Thursday , October 28 2021

Deconstructing the magic

By Subhash K Jha

Mumbai, Sep 28 (IANS) September 28 is playback legend Lata Mangeshkar’s 90th birthday. We go down memory lane and pick three songs from three different eras that define the versatility and greatness of the Bharat Ratna laureate. Three icons of the music world associated with these numbers recall her greatness and their creative experience of working with her.

YEH KAHAAN AA GAYE HUM: “Silsila” (1981)

Lyricist Javed Akhtar speaks:

“I started writing lyrics with Yash Chopra’s ‘Silsila’, and the first song of mine that was recorded was ‘Ye kahan aa gaye hum’. It was to be sung by Lata ji with the recitals by Amitabh Bachchan. It couldn’t get any better for a first-timer lyricist! What Lata ji did to the song was beyond any description of excellence. She simply took charge of the words. Lataji doesn’t sing the words. She sings the feelings behind the words. Lataji is the most defining emblem of Indian cinema. Normally, artistes strive for perfection. Only Lata Mangeshkar has achieved it. There are no boundaries to her excellence and reach. She has proved perfection is possible in this imperfect world. A musicologist once told me, ‘Sur kitna bhi bareeq ho uska jo exact center hai wahan Lata Mangeshkar gaati hain. Like Beethhoven, Shakespeare and Ghalib, Lata ji is far removed from the normal chain of civilisation.”

TUJHE DEKHA TO YEH JAANA SANAM; “Dilwale Dulhania Le Jayenge” (1995)

Composer Lalit Pandit (of composer duo Jatin-Lalit) speaks:

“We all felt it. There was something magical about the words. Anand Bakshi saab had never been more excited about any of his assignments during that phase. He was charged-up. We would all gather at his house for rehearsals. I remember Jatin bhaiyya and I were working on the music of another film at the same time. Anand Bakshi reprimanded us, ‘Kya kar rahe ho tum log? Your concentration should be on this (‘Dilwale Dulhania Le Jayenge’). This will create history.’ Bakshi Saab was right.

Lata ji created magic in that song. The fact that we were working with her was in itself a historic event for us. Her singing the song meant it had automatically won millions of devoted listeners. For Lata ji, the songs of DDLJ were very special. I recall she loved the tune and she wanted us to send it to her on a cassette, so she could get familiar with it. When she came for the recording she was all prepared. And then she added her own dimension to the song. I’d say Lata ji took the song to places where we never imagined the tune could go.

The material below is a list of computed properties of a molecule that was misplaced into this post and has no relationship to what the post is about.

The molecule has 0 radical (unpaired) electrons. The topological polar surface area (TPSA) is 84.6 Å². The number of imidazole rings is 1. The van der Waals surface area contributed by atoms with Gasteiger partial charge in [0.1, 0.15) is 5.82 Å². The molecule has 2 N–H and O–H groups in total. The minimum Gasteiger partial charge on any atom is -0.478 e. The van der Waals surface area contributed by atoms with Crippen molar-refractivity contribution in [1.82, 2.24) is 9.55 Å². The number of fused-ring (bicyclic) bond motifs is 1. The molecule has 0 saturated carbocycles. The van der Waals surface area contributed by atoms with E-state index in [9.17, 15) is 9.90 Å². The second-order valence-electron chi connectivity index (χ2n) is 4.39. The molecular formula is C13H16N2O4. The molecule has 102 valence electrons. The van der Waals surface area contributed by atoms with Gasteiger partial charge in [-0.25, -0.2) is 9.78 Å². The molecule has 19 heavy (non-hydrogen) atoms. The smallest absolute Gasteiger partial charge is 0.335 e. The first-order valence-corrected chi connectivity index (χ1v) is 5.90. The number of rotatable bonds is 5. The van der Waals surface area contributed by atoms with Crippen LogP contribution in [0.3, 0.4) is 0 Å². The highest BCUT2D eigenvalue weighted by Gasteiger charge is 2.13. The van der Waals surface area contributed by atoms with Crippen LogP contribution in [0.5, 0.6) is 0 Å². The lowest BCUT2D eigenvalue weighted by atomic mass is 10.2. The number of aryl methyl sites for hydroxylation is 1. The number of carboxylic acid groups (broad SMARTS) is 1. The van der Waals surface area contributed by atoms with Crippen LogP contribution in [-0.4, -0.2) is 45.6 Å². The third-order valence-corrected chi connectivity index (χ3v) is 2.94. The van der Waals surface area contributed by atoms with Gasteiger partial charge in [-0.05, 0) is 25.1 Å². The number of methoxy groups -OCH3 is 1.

After the recording she did something she never does.She came to the monitoring cubicle of the studio to congratulate us. We were speechless. I think Lata didi gave that extra special something to the songs of DDLJ because it was her Yash bhaiyya’s son’s directorial debut.

We had to re-record Kumar Sanu’s portions because he had not caught the mood of the lyrics and tune. Lataji ke saath aksar aisa hota hai. In their bid to match her excellence, the male singer would tend to overdo the feelings.

Incidentally, the tune for the opening lines were Adi Chopra’s. He was inspired by the music of Sooraj Barjatya’s cinema. Frankly, I think ‘Na jaane mere dil ko kya’ is a better song than ‘Tujhe dekha toh’ in DDLJ. But the popularity of this song has gone beyond anything we have done. It’s our signature tune. And we are indebted to Lata didi for doing things to the song that we could never imagine.”


Composer Rajesh Roshan speaks:

“I was very sure I wanted Lata ji to sing the title song, where the heroine Laxmi gets seduced by the hero. I was new to the industry then. My father (composer Roshan) never pushed his own career, there was no question of pushing mine. I knew Lataji from my childhood. But there was never a formal introduction. I played the ‘daflee’ for Laxmikant-Pyarelal in the song ‘Jhooth bole kauva kaate’ in ‘Bobby’. Lata ji, who sang the song, saw me and smiled.

Although Lata ji first sang for me in Mehmood’s ‘Kunwara Baap’, there was again no formal introduction. Mehmood saab just mentioned to Lata ji that I was like his son, and that was it.

My turning point was ‘Julie’. The title song was so steeped in romance and love, it represented the yearnings of two people in love. Lata ji simply swept into the song as if she owned it. It became the anthem of the youth. Let me tell you, Kishoreda had a very tough time keeping up with her in that song.

Working with Lata ji on the song, there were two big takeaways for me. One was the way she stressed certain words at a crucial point of a song. She always knew where to punctuate a song. She miraculously found space to provide her own punctuation in the rhythm of song. There is no other singer in the world who can do this. I wish she had taught singers who came after her to find the perfect place to punctuate a song.

Over the years, I feel it is amazing how she moulded her voice in every decade. The way she sounded in the 1950s was very different from her voice in the 1960s. And in the ’70s and ’80s she again moulded her voice into a different sphere. How she reinvented herself in each decade to sound better and better is a subject worthy of a thesis.”



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